justify his treatment of Warren.
Sherman must bolster up Shiloh.
Beauregard must diminish Sidney Johnston.
Badeau must belittle Meade, and also the losses in the Wilderness.
These are mere instances.
The heroes and their biographers all write alike, inevitably moved and biassed by the throb of proximity.
Such books are not history.
They make inspiring material, when read in each other's light.
They are personal reminiscences.
History never begins until reminiscence is ended.
Even Mr. Ropes, in his championing of Buell the soldier, omits Buell the man. Now Buell, sulking over his wrongs, declined, when invited, to come back and take a command again.
He found his dignity more important to him than the Union.
Grant, meeting singular injustice after winning Donelson, has such words as these to say : If my course is not satisfactory, remove me at once.
I do not wish to impede in any way the success of our arms.
Good authority rates Buell a more military soldier than Grant, an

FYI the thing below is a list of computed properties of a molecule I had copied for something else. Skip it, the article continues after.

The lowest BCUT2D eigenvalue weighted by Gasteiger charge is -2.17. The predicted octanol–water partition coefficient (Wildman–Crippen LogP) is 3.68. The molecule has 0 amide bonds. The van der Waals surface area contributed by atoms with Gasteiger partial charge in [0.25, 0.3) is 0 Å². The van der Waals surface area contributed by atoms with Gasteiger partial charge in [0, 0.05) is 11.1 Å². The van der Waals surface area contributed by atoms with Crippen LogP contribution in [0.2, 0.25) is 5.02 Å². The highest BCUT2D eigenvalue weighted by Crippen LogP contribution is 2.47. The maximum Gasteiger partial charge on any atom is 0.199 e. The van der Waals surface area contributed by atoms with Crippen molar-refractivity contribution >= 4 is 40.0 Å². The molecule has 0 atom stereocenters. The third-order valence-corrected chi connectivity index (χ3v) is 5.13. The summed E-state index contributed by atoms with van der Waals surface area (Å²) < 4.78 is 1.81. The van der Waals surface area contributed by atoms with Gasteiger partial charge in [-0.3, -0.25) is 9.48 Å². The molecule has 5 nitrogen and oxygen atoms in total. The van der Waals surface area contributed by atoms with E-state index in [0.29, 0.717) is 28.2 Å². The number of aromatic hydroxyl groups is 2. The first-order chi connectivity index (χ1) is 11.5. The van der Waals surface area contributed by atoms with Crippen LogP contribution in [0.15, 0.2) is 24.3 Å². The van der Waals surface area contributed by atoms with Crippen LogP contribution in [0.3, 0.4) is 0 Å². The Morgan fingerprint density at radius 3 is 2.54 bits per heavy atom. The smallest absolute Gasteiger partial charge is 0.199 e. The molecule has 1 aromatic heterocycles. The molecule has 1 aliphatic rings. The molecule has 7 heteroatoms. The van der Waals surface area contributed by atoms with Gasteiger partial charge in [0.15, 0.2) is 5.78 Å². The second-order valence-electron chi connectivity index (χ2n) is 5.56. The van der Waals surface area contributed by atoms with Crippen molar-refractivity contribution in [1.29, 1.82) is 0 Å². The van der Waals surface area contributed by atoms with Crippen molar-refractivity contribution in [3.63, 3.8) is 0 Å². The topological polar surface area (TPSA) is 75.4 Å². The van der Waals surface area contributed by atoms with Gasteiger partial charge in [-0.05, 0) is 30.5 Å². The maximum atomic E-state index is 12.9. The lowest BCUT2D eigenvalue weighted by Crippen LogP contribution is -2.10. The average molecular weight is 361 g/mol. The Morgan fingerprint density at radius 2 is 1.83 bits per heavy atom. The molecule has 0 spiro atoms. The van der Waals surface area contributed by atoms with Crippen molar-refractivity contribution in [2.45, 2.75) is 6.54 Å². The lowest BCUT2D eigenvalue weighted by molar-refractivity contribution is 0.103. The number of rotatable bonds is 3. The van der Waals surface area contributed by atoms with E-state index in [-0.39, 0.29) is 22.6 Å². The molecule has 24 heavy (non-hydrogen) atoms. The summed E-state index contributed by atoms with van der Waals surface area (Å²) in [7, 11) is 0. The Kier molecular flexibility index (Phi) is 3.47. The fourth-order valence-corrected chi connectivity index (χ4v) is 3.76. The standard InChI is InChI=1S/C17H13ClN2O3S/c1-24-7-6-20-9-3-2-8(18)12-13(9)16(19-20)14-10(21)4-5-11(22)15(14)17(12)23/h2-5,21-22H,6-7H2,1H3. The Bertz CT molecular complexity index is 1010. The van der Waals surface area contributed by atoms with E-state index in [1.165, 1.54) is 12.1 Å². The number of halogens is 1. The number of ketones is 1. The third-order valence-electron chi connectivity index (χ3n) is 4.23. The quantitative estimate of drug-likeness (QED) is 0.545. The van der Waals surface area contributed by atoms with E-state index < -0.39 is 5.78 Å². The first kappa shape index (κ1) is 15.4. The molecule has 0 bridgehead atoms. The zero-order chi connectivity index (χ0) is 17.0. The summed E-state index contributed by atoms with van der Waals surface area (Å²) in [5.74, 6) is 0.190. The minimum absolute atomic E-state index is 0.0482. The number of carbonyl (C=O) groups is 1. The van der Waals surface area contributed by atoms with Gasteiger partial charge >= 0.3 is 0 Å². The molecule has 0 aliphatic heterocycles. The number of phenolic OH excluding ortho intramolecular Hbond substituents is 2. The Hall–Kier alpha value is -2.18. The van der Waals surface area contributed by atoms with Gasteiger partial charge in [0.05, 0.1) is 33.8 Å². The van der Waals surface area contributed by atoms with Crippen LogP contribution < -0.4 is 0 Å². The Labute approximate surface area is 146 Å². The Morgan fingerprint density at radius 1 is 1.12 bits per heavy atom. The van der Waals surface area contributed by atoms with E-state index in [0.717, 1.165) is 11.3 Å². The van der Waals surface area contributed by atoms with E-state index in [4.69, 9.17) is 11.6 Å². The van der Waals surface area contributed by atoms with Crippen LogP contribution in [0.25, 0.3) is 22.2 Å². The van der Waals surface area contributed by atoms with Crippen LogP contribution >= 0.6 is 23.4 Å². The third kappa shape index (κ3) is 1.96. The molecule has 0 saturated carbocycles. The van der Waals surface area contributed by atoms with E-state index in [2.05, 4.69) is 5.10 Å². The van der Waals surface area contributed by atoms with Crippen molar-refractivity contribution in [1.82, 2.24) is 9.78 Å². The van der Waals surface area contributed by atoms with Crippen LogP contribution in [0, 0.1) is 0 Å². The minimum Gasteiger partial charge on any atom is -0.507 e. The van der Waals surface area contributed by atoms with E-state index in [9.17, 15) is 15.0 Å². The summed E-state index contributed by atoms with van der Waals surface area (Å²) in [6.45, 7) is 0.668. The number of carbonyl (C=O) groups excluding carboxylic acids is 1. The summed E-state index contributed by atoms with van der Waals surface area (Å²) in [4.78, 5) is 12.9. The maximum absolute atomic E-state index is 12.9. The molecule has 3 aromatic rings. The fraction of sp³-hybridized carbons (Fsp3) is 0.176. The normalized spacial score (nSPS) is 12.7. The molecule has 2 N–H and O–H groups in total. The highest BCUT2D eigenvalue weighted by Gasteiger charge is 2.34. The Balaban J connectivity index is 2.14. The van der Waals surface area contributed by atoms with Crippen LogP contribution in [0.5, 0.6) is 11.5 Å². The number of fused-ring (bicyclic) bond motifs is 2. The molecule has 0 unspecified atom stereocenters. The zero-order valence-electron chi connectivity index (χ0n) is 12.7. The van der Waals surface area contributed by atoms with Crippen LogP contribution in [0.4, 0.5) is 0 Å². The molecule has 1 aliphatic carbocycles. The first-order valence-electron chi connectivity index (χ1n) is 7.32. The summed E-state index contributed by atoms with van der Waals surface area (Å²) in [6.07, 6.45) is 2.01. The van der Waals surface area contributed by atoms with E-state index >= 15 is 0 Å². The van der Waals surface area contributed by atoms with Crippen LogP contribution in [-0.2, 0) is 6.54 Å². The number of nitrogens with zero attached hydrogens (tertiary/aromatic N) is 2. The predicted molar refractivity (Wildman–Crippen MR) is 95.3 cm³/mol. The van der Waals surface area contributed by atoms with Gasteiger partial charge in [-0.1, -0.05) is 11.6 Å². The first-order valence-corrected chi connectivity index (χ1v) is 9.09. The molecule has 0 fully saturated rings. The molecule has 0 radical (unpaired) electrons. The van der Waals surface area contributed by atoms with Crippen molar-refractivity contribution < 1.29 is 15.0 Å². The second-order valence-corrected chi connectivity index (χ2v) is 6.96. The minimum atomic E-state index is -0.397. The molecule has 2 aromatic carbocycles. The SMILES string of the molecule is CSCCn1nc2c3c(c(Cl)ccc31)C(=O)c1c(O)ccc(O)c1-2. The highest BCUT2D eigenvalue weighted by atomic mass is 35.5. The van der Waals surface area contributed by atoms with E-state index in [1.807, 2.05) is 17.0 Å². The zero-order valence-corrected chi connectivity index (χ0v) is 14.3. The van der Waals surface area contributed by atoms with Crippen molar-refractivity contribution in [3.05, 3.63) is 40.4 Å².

, but much that is valuable.
By Henry Adams.
The four last essays.
(New York, 1891: Charles Scribner's Sons.) There is no better summary of pertinent political issues.
IX. Mr. Fish and the Alabama claims.
By J. C. B. Davis.
（Boston and New York, 1893: Houghton, Mifflin & Co.) Another excellent and absorbing summary.
X. the story of the Civil War. By John Codman Ropes.
(New York, 1894-98: G. P. Putnam's Sons.) Unfinished.
The reader may always trust Mr. Ropes' information, but not always his judgment.
History of the United States from the Compromise of 1850.
By James Ford Rhodes.
(New York, 1895-99: Harper Brothers.) Unfinished.
This work is steadily taking the features of a classic.
No writer of any period of our history combines so many gifts,--interest, weight, thoroughness, serenity.
the history of the last Quarter-Century in the United States (1870-95). Volume I. By Elisha Benjamin Andrews.